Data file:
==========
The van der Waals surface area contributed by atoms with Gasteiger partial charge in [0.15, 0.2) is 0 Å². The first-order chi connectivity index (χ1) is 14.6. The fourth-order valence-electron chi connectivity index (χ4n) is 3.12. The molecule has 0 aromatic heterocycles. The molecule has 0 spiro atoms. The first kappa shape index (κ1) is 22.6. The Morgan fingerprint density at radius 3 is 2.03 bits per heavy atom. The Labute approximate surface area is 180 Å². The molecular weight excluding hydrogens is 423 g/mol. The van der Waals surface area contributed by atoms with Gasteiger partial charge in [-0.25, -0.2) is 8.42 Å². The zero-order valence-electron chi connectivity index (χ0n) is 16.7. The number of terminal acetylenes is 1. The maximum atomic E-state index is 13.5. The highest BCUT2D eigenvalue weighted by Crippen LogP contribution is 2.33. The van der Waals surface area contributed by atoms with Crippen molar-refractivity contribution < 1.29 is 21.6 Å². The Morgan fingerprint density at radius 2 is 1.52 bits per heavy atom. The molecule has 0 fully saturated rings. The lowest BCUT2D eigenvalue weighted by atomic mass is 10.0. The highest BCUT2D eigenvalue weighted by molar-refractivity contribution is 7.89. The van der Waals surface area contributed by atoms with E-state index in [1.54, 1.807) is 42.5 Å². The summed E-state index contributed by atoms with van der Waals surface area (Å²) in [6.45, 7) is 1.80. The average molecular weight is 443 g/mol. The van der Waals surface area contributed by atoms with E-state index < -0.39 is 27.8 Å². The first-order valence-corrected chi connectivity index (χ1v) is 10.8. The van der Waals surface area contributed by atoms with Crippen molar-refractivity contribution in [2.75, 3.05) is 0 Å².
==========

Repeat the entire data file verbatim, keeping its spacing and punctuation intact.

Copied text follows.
The van der Waals surface area contributed by atoms with Gasteiger partial charge in [0.15, 0.2) is 0 Å². The first-order chi connectivity index (χ1) is 14.6. The fourth-order valence-electron chi connectivity index (χ4n) is 3.12. The molecule has 0 aromatic heterocycles. The molecule has 0 spiro atoms. The first kappa shape index (κ1) is 22.6. The Morgan fingerprint density at radius 3 is 2.03 bits per heavy atom. The Labute approximate surface area is 180 Å². The molecular weight excluding hydrogens is 423 g/mol. The van der Waals surface area contributed by atoms with Gasteiger partial charge in [-0.25, -0.2) is 8.42 Å². The zero-order valence-electron chi connectivity index (χ0n) is 16.7. The number of terminal acetylenes is 1. The maximum atomic E-state index is 13.5. The highest BCUT2D eigenvalue weighted by Crippen LogP contribution is 2.33. The van der Waals surface area contributed by atoms with Crippen molar-refractivity contribution < 1.29 is 21.6 Å². The Morgan fingerprint density at radius 2 is 1.52 bits per heavy atom. The molecule has 0 fully saturated rings. The lowest BCUT2D eigenvalue weighted by atomic mass is 10.0. The highest BCUT2D eigenvalue weighted by molar-refractivity contribution is 7.89. The van der Waals surface area contributed by atoms with E-state index in [1.54, 1.807) is 42.5 Å². The summed E-state index contributed by atoms with van der Waals surface area (Å²) in [6.45, 7) is 1.80. The average molecular weight is 443 g/mol. The van der Waals surface area contributed by atoms with E-state index < -0.39 is 27.8 Å². The first-order valence-corrected chi connectivity index (χ1v) is 10.8. The van der Waals surface area contributed by atoms with Crippen molar-refractivity contribution in [2.75, 3.05) is 0 Å².